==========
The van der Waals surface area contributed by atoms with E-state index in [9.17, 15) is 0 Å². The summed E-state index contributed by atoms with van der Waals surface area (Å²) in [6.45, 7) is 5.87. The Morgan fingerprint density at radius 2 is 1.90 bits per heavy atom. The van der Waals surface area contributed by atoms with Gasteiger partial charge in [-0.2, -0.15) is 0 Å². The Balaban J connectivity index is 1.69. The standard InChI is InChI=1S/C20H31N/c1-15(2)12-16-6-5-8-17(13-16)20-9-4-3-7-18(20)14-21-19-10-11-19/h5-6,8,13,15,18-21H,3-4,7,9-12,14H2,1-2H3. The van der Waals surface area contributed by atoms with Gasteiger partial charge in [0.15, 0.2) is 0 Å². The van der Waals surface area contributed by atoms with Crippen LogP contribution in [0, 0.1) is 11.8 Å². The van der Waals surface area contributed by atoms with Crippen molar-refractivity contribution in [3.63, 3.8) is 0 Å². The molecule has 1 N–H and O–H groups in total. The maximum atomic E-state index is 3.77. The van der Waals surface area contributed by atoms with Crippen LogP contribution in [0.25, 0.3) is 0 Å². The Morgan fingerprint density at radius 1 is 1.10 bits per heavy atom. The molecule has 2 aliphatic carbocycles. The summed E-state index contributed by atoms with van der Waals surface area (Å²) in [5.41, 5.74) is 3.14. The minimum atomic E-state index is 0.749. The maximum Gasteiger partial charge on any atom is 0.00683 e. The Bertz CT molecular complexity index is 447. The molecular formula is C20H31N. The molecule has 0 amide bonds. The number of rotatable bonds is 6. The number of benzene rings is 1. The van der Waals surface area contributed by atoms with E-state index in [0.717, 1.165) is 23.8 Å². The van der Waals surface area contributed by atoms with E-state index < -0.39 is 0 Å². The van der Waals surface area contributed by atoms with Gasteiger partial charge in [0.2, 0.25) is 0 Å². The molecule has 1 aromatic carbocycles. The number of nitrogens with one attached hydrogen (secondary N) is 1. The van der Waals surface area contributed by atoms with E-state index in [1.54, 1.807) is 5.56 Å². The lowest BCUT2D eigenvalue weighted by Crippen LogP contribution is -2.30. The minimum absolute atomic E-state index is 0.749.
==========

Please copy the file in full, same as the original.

The van der Waals surface area contributed by atoms with E-state index in [9.17, 15) is 0 Å². The summed E-state index contributed by atoms with van der Waals surface area (Å²) in [6.45, 7) is 5.87. The Morgan fingerprint density at radius 2 is 1.90 bits per heavy atom. The van der Waals surface area contributed by atoms with Gasteiger partial charge in [-0.2, -0.15) is 0 Å². The Balaban J connectivity index is 1.69. The standard InChI is InChI=1S/C20H31N/c1-15(2)12-16-6-5-8-17(13-16)20-9-4-3-7-18(20)14-21-19-10-11-19/h5-6,8,13,15,18-21H,3-4,7,9-12,14H2,1-2H3. The van der Waals surface area contributed by atoms with Gasteiger partial charge in [0.15, 0.2) is 0 Å². The van der Waals surface area contributed by atoms with Crippen LogP contribution in [0, 0.1) is 11.8 Å². The van der Waals surface area contributed by atoms with Crippen molar-refractivity contribution in [3.63, 3.8) is 0 Å². The molecule has 1 N–H and O–H groups in total. The maximum atomic E-state index is 3.77. The van der Waals surface area contributed by atoms with Crippen LogP contribution in [0.25, 0.3) is 0 Å². The Morgan fingerprint density at radius 1 is 1.10 bits per heavy atom. The molecule has 2 aliphatic carbocycles. The summed E-state index contributed by atoms with van der Waals surface area (Å²) in [5.41, 5.74) is 3.14. The minimum atomic E-state index is 0.749. The maximum Gasteiger partial charge on any atom is 0.00683 e. The Bertz CT molecular complexity index is 447. The molecular formula is C20H31N. The molecule has 0 amide bonds. The number of rotatable bonds is 6. The number of benzene rings is 1. The van der Waals surface area contributed by atoms with E-state index in [0.717, 1.165) is 23.8 Å². The van der Waals surface area contributed by atoms with E-state index < -0.39 is 0 Å². The van der Waals surface area contributed by atoms with Gasteiger partial charge in [0.2, 0.25) is 0 Å². The molecule has 1 aromatic carbocycles. The number of nitrogens with one attached hydrogen (secondary N) is 1. The van der Waals surface area contributed by atoms with E-state index in [1.54, 1.807) is 5.56 Å². The lowest BCUT2D eigenvalue weighted by Crippen LogP contribution is -2.30. The minimum absolute atomic E-state index is 0.749.